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"The Revolutionist"

Logline: Once he was André-Louis Moreau, a young lawyer raised by nobility, unconcerned with the growing discontent among France’s lower classes—until his best friend is murdered in cold blood by a rich and powerful aristocrat. To seek revenge, he becomes Scaramouche, an outlaw and the relentless avenger of his friend’s death.

Set during the French Revolution, this screenplay is based on the swashbuckling romance novel, "Scaramouche," by Rafael Sabatini. The screenplay is also a thought-provoking commentary on class, inequality, and fierce political conflict, a story that has become Rafael Sabatini’s enduring legacy.

Synopsis

France, 1788. Andre Moreau’s best friend, Philippe, visits Andre at his home in Gavrillac, France. Philippe, a passionate Republican who hates aristocrats, wants to confront the Marquis De La Tour D’Azyr about the murder of a peasant who was hunting in the Marquis’s forest.
The Marquis is also visiting Gavrillac to woo beautiful young, Aline de Kerkadiou. Andre secretly adores Aline.
The Marquis, who fears and hates revolutionists like Philippe, asks Philippe to meet him at a nearby inn. At the inn, the Marquis deliberately provokes poor Philippe into a duel and kills him.
Andre vows to avenge Philippe. He goes to Rennes and incites a mob in Rennes to attack the Marquis’s mansion, and to petition the King to revoke the nobles’ privileges, sparking the French Revolution.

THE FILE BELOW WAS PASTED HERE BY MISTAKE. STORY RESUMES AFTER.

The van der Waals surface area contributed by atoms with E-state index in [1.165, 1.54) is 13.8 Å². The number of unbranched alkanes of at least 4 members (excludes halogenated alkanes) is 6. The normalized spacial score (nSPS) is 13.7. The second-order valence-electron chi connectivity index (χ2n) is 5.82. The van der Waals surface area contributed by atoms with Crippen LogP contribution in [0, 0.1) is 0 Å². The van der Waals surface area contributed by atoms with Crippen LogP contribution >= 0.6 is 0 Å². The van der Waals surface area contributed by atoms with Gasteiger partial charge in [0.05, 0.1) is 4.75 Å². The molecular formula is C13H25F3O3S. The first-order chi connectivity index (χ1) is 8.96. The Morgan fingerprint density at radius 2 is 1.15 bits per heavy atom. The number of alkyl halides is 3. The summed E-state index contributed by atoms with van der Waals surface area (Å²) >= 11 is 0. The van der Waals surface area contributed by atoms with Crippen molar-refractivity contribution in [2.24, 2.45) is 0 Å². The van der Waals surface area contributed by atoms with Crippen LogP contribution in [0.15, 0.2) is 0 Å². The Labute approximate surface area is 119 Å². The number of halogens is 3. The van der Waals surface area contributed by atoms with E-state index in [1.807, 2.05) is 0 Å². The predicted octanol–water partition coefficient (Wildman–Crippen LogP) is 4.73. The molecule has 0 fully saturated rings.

Andre, now a fugitive from the law, escapes to the countryside, where he meets and joins the Binet acting troupe, to escape the police. In Nantes, Andre finds out that the Marquis led some aristocrats in a street battle against the Nantes townspeople. Andre, as the masked actor Scaramouche onstage, incites the audience to murder the Marquis, who is sitting in the theater. A riot ensues, and Andre escapes.
Months later, Andre gets a job as an apprentice to a fencing master in Paris, who pays Andre with daily fencing lessons. Andre discovers that he loves fencing, and soon develops into a formidable fencer.
Le Chapelier, a lawyer friend of Andre’s, visits him at his fencing academy. Le Chapelier tells Andre that aristocrats are now killing National Assembly representatives in duels to silence them. Andre becomes a new representative in the Assembly so the aristocrats, and hopefully the Marquis, will challenge him to a duel.
Every day, another aristocrat then challenges Andre to a duel, and one after another, Andre kills or wounds them. Andre then provokes the Marquis into a duel. They fight the duel, but Andre only wounds the Marquis.
Andre then visits his godfather to warn him and Aline to escape France because the police are now arresting aristocrats to kill them. His godfather asks for a passport for Madame de Ploustegal. Andre at first refuses, but relents when his godfather tells him that Madame is his mother.
A few days later, Andre meets his godfather, Aline, Madame, and her hooded servant at a nearby inn, to plan their escape. The servant takes off his hood to reveal himself as the Marquis. Andre and the Marquis each draw their pistols to kill each other, but Madame, desperate, throws herself between them and screams, “Stop! Gervais, he is your son. Andre, he is your father!” The two mortal enemies put down their guns.
Andre relents in his hatred of the Marquis and gives him a passport to escape France.
Back at Gavrillac, Andre tells Aline that he loves her. Aline tells Andre the same. Revolutionary police approach Gavrillac to arrest Andre for giving the Marquis a passport. Andre and Aline escape with their lives to a ship departing for America.